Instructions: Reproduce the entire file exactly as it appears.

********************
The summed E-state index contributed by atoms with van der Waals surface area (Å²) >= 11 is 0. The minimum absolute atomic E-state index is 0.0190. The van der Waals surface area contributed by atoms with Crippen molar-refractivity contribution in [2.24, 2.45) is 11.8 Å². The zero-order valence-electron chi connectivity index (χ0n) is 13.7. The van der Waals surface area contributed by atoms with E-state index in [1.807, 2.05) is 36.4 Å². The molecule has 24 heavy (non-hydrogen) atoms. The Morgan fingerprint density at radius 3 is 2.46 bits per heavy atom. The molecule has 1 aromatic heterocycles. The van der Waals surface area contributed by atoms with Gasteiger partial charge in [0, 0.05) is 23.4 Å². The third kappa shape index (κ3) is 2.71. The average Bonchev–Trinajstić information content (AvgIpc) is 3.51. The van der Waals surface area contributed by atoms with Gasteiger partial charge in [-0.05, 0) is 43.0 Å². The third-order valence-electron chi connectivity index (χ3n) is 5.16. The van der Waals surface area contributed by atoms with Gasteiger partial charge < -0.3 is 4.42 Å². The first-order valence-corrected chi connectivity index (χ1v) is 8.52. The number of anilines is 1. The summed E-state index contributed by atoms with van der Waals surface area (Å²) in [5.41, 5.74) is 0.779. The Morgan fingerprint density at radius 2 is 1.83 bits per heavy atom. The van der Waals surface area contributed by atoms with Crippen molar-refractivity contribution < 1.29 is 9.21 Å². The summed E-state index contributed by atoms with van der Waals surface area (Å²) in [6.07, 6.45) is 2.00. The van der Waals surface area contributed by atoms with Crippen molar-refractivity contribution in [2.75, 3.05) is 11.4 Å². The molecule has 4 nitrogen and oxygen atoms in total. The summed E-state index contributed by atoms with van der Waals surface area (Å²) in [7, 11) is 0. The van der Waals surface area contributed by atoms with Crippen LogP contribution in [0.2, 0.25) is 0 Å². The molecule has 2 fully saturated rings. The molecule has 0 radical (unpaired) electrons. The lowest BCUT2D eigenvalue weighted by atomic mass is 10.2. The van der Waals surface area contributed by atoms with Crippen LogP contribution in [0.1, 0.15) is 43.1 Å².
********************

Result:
The summed E-state index contributed by atoms with van der Waals surface area (Å²) >= 11 is 0. The minimum absolute atomic E-state index is 0.0190. The van der Waals surface area contributed by atoms with Crippen molar-refractivity contribution in [2.24, 2.45) is 11.8 Å². The zero-order valence-electron chi connectivity index (χ0n) is 13.7. The van der Waals surface area contributed by atoms with E-state index in [1.807, 2.05) is 36.4 Å². The molecule has 24 heavy (non-hydrogen) atoms. The Morgan fingerprint density at radius 3 is 2.46 bits per heavy atom. The molecule has 1 aromatic heterocycles. The van der Waals surface area contributed by atoms with Gasteiger partial charge in [0, 0.05) is 23.4 Å². The third kappa shape index (κ3) is 2.71. The average Bonchev–Trinajstić information content (AvgIpc) is 3.51. The van der Waals surface area contributed by atoms with Gasteiger partial charge in [-0.05, 0) is 43.0 Å². The third-order valence-electron chi connectivity index (χ3n) is 5.16. The van der Waals surface area contributed by atoms with Gasteiger partial charge < -0.3 is 4.42 Å². The first-order valence-corrected chi connectivity index (χ1v) is 8.52. The number of anilines is 1. The summed E-state index contributed by atoms with van der Waals surface area (Å²) in [5.41, 5.74) is 0.779. The Morgan fingerprint density at radius 2 is 1.83 bits per heavy atom. The van der Waals surface area contributed by atoms with Crippen molar-refractivity contribution < 1.29 is 9.21 Å². The summed E-state index contributed by atoms with van der Waals surface area (Å²) in [6.07, 6.45) is 2.00. The van der Waals surface area contributed by atoms with Crippen molar-refractivity contribution in [2.75, 3.05) is 11.4 Å². The molecule has 4 nitrogen and oxygen atoms in total. The summed E-state index contributed by atoms with van der Waals surface area (Å²) in [7, 11) is 0. The van der Waals surface area contributed by atoms with Crippen LogP contribution in [0.2, 0.25) is 0 Å². The molecule has 2 fully saturated rings. The molecule has 0 radical (unpaired) electrons. The lowest BCUT2D eigenvalue weighted by atomic mass is 10.2. The van der Waals surface area contributed by atoms with Crippen LogP contribution in [0.1, 0.15) is 43.1 Å².